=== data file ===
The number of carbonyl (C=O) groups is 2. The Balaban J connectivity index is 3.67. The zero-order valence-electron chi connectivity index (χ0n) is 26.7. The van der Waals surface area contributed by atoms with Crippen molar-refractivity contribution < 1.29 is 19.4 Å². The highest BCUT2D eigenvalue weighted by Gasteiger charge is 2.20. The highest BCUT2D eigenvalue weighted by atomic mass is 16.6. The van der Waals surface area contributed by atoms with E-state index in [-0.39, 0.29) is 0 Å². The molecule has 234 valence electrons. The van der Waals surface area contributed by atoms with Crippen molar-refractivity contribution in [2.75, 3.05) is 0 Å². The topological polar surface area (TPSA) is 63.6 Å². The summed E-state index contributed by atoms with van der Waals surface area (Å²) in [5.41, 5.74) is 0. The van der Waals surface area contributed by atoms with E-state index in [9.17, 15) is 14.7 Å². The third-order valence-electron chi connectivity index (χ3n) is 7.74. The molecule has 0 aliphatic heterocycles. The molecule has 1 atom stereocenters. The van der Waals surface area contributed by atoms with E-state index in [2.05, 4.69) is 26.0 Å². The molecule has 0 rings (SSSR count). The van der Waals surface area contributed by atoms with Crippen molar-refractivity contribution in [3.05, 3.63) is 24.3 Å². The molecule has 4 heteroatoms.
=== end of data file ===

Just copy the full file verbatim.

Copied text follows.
The number of carbonyl (C=O) groups is 2. The Balaban J connectivity index is 3.67. The zero-order valence-electron chi connectivity index (χ0n) is 26.7. The van der Waals surface area contributed by atoms with Crippen molar-refractivity contribution < 1.29 is 19.4 Å². The highest BCUT2D eigenvalue weighted by Gasteiger charge is 2.20. The highest BCUT2D eigenvalue weighted by atomic mass is 16.6. The van der Waals surface area contributed by atoms with E-state index in [-0.39, 0.29) is 0 Å². The molecule has 234 valence electrons. The van der Waals surface area contributed by atoms with Crippen molar-refractivity contribution in [2.75, 3.05) is 0 Å². The topological polar surface area (TPSA) is 63.6 Å². The summed E-state index contributed by atoms with van der Waals surface area (Å²) in [5.41, 5.74) is 0. The van der Waals surface area contributed by atoms with E-state index in [9.17, 15) is 14.7 Å². The third-order valence-electron chi connectivity index (χ3n) is 7.74. The molecule has 0 aliphatic heterocycles. The molecule has 1 atom stereocenters. The van der Waals surface area contributed by atoms with E-state index in [2.05, 4.69) is 26.0 Å². The molecule has 0 rings (SSSR count). The van der Waals surface area contributed by atoms with Crippen molar-refractivity contribution in [3.05, 3.63) is 24.3 Å². The molecule has 4 heteroatoms.